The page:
• David Becket 11th Sep '18 - 10:52am

    Policies to meet the current climate are more important than structures.
    We could make a start at Conference by agreeing to explore the ideas promoted by the Commission on Economic Justice recent report, with a view to turning them into a workable policy.
    Already the right wing press has jumped up and down, and anything we propose to tackle inequality will result in a media attack.
    We will never get them on our side, so let us go on the attack against the current economic system.

  • Paul Reynolds 11th Sep '18 - 11:24am

    Thanks Ed for this excellent article. These, and other, dimensions of policymaking reform, should be fully formulated and implemented quickly and decisively.

  • We’re not the Canadian Liberals, and we ain’t Canada either – a small country with a large degree of social consensus. We need to be radical practically as well as politically. Why isn’t Conference now a streamed, interactive, digital event? Why can’t we support the poor and disadvantaged? One strong local LP’s website praises new serviced sheltered housing, without reference to the actual cost to people or the required income to enjoy it. Let’s get real.

  • Bill le Breton 11th Sep '18 - 12:54pm

    Ed, you begin your piece with “A central tenet of Liberalism is trust in the people.”

    But you well know that this is only half that central tenet as Gladstone added three very important words of condition:

    Trust in the People – tempered by prudence.

    In these reforms and in their consideration who will exert the tempering power of prudence?

    Otherwise I am hearing words that echo in tenor with the cries of a century ago.

    “This new reform process establishes the real equality of supporters before the Party. The object of these proposals, this new system, is to ensure higher participatory justice for supporters. What does participatory justice mean? It means the hearing of their voice is guaranteed, fair access, decent consultation, it means the possibility of continuous reform and improvement. Nor is this enough. It means that supporters must enter more and more intimately into the policy process and share its necessary discipline. As the past thirty tears were the years of activist power, the next thirty years is the time of power and victory of Liberal Democrat supporters.”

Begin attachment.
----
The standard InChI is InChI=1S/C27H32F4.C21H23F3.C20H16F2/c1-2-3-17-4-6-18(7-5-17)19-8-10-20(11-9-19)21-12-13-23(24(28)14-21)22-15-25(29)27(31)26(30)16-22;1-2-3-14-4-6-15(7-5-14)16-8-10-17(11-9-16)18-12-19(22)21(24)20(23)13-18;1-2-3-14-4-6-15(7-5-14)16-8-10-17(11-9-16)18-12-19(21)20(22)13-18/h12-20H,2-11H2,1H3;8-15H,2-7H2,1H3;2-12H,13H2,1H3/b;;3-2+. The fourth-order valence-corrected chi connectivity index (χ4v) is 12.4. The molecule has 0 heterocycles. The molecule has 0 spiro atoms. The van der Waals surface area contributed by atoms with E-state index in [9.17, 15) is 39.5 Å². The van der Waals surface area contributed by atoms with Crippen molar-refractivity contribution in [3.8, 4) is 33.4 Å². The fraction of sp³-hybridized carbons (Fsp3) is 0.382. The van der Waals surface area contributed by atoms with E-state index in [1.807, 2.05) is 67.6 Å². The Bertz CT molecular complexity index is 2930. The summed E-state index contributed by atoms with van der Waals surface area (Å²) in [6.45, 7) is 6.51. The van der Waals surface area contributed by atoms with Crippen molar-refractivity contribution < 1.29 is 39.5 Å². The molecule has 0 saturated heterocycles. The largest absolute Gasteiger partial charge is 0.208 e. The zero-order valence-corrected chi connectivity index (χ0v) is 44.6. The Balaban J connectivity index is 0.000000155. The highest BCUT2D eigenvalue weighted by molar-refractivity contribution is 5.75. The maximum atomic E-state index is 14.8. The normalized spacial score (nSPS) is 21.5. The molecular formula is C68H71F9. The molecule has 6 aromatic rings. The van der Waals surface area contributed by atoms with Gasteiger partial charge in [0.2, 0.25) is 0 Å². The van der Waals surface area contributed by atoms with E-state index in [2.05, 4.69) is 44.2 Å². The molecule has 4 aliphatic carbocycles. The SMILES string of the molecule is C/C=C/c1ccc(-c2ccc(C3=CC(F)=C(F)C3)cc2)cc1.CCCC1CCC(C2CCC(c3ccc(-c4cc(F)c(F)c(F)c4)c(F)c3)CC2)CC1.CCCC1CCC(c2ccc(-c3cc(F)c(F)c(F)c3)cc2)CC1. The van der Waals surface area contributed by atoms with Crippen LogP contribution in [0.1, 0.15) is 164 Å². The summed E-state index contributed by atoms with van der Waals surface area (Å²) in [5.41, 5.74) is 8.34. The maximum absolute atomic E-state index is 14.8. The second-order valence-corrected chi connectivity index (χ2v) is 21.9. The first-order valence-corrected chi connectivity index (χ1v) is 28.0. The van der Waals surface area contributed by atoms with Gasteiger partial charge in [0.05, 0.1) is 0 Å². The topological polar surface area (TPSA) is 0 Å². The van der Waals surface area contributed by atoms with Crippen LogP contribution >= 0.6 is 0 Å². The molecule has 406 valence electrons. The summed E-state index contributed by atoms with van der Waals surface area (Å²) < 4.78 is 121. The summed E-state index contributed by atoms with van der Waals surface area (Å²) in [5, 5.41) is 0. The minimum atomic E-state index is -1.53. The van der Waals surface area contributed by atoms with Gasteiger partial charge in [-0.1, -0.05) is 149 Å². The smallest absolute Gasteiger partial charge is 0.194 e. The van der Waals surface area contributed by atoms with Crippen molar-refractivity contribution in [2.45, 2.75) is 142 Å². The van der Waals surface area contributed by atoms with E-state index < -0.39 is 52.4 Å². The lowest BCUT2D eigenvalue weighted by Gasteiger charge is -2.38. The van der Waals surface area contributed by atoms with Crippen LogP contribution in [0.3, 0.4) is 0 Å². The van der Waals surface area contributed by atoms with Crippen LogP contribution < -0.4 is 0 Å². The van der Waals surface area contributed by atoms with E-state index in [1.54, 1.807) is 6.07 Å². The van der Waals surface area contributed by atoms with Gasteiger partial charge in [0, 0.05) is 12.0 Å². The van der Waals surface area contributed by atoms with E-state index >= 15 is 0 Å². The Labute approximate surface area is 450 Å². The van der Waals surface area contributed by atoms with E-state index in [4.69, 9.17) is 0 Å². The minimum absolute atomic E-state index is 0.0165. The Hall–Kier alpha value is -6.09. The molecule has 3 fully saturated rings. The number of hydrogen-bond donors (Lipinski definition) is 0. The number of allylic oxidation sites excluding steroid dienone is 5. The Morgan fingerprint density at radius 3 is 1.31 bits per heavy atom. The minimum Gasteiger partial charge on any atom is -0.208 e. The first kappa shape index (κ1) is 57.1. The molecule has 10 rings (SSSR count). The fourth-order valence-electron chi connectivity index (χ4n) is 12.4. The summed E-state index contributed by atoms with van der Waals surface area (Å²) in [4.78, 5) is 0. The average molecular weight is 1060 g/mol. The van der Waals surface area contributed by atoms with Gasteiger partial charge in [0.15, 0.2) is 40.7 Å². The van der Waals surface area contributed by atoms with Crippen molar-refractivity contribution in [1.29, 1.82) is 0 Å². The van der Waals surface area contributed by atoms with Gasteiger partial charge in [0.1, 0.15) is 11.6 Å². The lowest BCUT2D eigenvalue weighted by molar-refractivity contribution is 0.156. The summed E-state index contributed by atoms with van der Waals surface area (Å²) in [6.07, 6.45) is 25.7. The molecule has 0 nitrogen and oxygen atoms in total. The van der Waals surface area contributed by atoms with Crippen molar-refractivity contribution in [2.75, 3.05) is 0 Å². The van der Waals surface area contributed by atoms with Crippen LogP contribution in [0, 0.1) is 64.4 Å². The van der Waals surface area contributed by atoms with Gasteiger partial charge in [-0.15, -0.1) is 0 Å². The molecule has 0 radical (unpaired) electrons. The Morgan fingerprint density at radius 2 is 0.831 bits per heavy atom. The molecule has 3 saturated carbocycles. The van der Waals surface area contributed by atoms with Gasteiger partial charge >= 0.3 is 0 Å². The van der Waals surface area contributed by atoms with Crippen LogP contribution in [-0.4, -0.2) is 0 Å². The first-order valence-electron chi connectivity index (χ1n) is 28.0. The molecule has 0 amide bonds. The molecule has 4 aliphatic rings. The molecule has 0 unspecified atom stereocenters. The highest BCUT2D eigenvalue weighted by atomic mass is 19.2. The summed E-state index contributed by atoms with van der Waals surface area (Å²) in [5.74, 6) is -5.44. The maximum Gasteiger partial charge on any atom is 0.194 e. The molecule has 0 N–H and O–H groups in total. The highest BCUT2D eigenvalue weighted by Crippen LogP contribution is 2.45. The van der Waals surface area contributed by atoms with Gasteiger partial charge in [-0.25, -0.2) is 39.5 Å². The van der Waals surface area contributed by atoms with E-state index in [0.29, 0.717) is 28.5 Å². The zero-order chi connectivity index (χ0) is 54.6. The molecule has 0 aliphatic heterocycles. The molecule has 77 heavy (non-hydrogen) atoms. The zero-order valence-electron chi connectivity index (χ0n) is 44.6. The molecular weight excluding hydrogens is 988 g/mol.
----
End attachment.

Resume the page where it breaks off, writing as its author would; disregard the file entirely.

If this is what I am hearing or reading in words such as yours, then, I warn everyone that we should proceed carefully and examine the unintended consequences of our actions now – which are more the product of a reaction to present political frustrations than they are of the pursuit of Liberty.

    Trust in the people is only half the story of a Liberal Party campaigning for Liberal Democracy.

  • Ruth Coleman-Taylor 11th Sep '18 - 1:34pm

    The main reason why people are not flocking to join us is that they haven’t a clue what we stand for. For years the party has been running scared of annoying the public and putting people off. Take the EU: we pride ourselves on being the most pro-European party but you wouldn’t guess that from much of the literature Lib Dems put out. There have even been Euro-election leaflets which barely mentioned the E-word because Europe was regarded as toxic by the Powers-That-Be. Was it really such a big surprise that people didn’t get our message in the referendum?
    If we actually went out there campaigning for Liberal principles, I expect we would get into a lot of arguments but we would start to attract the radical activists we need. Trudeau and his party earned their surge in support by talking about Liberal principles and policies and, yes, by upsetting some voters, but they inspired many more.
    We don’t need new principles. We don’t need dodgy policies that avoid upsetting the voters who will never support us anyway. We don’t need a new way of signing up to the party. We need to get out there and fight for what we believe.

  • Sue Sutherland 11th Sep '18 - 1:46pm

    I agree with Jennie that we need bold inspiring policies not fudges but unfortunately the way the policy making system works in our party means we aren’t going to get them and I don’t think a supporters scheme is going to result in fresh thinking and inspiration either.
    I think Ed is right that we need more membership involvement in policy making and at an earlier stage but unfortunately our leaders have well and truly put the cart before the horse with Vince’s proposals. I had great hopes of Your Liberal Britain because they were consulting members about our core beliefs and I hoped this would inform our policy making but this seems to have died out, or maybe it’s just resting.
    When I joined the SDP, one member one vote was something to shout about, even though it wasn’t quite accurate, now it’s become old hat except for the Tories of course. We saw in Coalition that our leaders could go off in a direction that members didn’t want. First of all we need a change so that members can express what they want and I like Ed’s idea of using new technology to achieve this. So we could consult about whether or not we agree with austerity, what kind of policies do we want, bold and radical or a fudge that might encourage some undecided Tories and Labour to vote for us? Do we want to portray the sort of society Lib Dems want in our policies or do we want to tinker around the status quo? This would at least give policy working groups a bit of a steer so they didn’t think they had to accept austerity for example, that those working on proposals for the economy would come up with ways to fund their ideas.